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What happens when a veteran teacher goes to an open source conference
Why teachers should get out of their comfort zones and into the open
Sometimes feeling like a fish out of water is precisely what educators need.
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"Change is going to be continual, and today is the slowest day society will ever move."—Tony Fadell
If ever there was an experience that brought the above quotation home for me, it was my experience at the All Things Open conference in Raleigh, NC last October. Thousands of people from all over the world attended the conference, and many (if not most), worked as open source coders and developers. As one of the relatively few educators in attendance, I saw and heard things that were completely foreign to me—terms like as Istio, Stack Overflow, Ubuntu, Sidecar, HyperLedger, and Kubernetes tossed around for days.
I felt like a fish out of water. But in the end, that was the perfect dose of reality I needed to truly understand how open principles can reshape our approach to education.
All Things Open attracted me to Raleigh for two reasons, both of which have to do with how our schools must do a better job of creating environments that truly prepare students for a rapidly changing world.
The first is my belief that schools should embrace the ideals of the open source way. The second is that educators have to periodically force themselves out of their relatively isolated worlds of "doing school" in order to get a glimpse of what the world is actually doing.
When I was an engineer for 20 years, I developed a deep sense of the power of an open exchange of ideas, of collaboration, and of the need for rapid prototyping of innovations. Although we didn't call these ideas "open source" at the time, my colleagues and I constantly worked together to identify and solve problems using tools such as Design Thinking so that our businesses remained competitive and met market demands. When I became a science and math teacher at a small public school in rural Appalachia, my goal was to adapt these ideas to my classrooms and to the school at large as a way to blur the lines between a traditional school environment and what routinely happens in the "real world."
Through several years of hard work and many iterations, my fellow teachers and I were eventually able to develop a comprehensive, school-wide project-based learning model, where students worked in collaborative teams on projects that made real connections between required curriculum and community-based applications. Doing so gave these students the ability to develop skills they can use for a lifetime, rather than just on the next test—skills such as problem solving, critical thinking, oral and written communication, perseverance through setbacks, and adapting to changing conditions, as well as how to have routine conversations with adult mentors form the community. Only after reading The Open Organization did I realize that what we had been doing essentially embodied what Jim Whitehurst had described. In our case, of course, we applied open principles to an educational context (that model, called Open Way Learning, is the subject of a book published in December).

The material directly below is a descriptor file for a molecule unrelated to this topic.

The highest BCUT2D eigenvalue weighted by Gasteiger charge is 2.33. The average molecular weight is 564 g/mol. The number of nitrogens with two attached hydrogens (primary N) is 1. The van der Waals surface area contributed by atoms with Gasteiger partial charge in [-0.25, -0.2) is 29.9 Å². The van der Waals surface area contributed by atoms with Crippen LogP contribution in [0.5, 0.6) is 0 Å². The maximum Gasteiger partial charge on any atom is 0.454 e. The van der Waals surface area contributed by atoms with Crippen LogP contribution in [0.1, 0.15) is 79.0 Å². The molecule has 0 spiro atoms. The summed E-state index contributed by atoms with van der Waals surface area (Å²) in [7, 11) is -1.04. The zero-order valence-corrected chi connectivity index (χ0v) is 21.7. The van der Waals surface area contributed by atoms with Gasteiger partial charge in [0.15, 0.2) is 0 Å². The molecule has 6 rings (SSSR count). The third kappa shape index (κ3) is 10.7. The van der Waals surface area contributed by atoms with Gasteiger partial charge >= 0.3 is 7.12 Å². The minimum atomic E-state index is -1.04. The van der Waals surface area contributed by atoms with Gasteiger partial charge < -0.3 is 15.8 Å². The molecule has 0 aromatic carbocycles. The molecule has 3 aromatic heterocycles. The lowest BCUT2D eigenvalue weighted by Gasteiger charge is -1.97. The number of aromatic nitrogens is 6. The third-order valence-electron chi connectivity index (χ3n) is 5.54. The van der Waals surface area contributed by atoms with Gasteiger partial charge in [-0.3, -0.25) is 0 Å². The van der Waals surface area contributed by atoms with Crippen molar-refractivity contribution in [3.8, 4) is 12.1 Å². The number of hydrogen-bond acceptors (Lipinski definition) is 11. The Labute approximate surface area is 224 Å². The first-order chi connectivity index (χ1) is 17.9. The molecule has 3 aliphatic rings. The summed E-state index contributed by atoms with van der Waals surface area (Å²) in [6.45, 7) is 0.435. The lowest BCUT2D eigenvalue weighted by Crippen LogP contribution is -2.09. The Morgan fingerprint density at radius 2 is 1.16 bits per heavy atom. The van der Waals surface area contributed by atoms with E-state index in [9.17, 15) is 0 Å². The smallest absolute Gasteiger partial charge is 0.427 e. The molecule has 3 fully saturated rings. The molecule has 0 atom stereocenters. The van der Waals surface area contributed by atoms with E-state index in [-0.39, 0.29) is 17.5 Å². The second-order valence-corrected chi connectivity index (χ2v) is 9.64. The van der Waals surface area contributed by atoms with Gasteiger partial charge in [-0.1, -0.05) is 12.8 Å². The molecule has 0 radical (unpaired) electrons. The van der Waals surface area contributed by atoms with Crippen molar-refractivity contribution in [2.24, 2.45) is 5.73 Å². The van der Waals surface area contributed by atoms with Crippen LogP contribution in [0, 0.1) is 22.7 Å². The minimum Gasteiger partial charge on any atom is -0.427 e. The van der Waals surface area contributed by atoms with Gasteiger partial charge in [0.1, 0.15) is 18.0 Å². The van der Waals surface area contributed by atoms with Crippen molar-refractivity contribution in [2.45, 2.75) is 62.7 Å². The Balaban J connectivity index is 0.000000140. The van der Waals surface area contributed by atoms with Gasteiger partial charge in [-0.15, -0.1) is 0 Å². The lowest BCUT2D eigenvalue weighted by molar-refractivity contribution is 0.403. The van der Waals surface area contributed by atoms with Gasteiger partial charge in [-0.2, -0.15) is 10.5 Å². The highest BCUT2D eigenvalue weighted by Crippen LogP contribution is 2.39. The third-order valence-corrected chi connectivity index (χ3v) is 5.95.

As good as this model is in terms of pushing students into a relevant, engaging, and often unpredictable learning environments, it can only go so far if we, as educators who facilitate this type of project-based learning, do not constantly stay abreast of changing technologies and their respective lexicon. Even this unconventional but proven approach will still leave students ill-prepared for a global, innovation economy if we aren't constantly pushing ourselves into areas outside our own comfort zones. My experience at the All Things Open conference was a perfect example. While humbling, it also forced me to confront what I didn't know so that I can learn from it to help the work I do with other teachers and schools.
A critical decision
I made this point to others when I shared a picture of the All Things Open job board with dozens of colleagues all over the country. I shared it with the caption: "What did you do in your school today to prepare your students for this reality tomorrow?" The honest answer from many was, unfortunately, "not much." That has to change.
(Images courtesy of Ben Owens, CC BY-SA)
People in organizations everywhere have to make a critical decision: either embrace the rapid pace of change that is a fact of life in our world or face the hard reality of irrelevance. Our systems in education are at this same crossroads—even ones who think of themselves as being innovative. It involves admitting to students, "I don't know, but I'm willing to learn." That's the kind of teaching and learning experience our students deserve.
It can happen, but it will take pioneering educators who are willing to move away from comfortable, back-of-the-book answers to help students as they work on difficult and messy challenges. You may very well be a veritable fish out of water.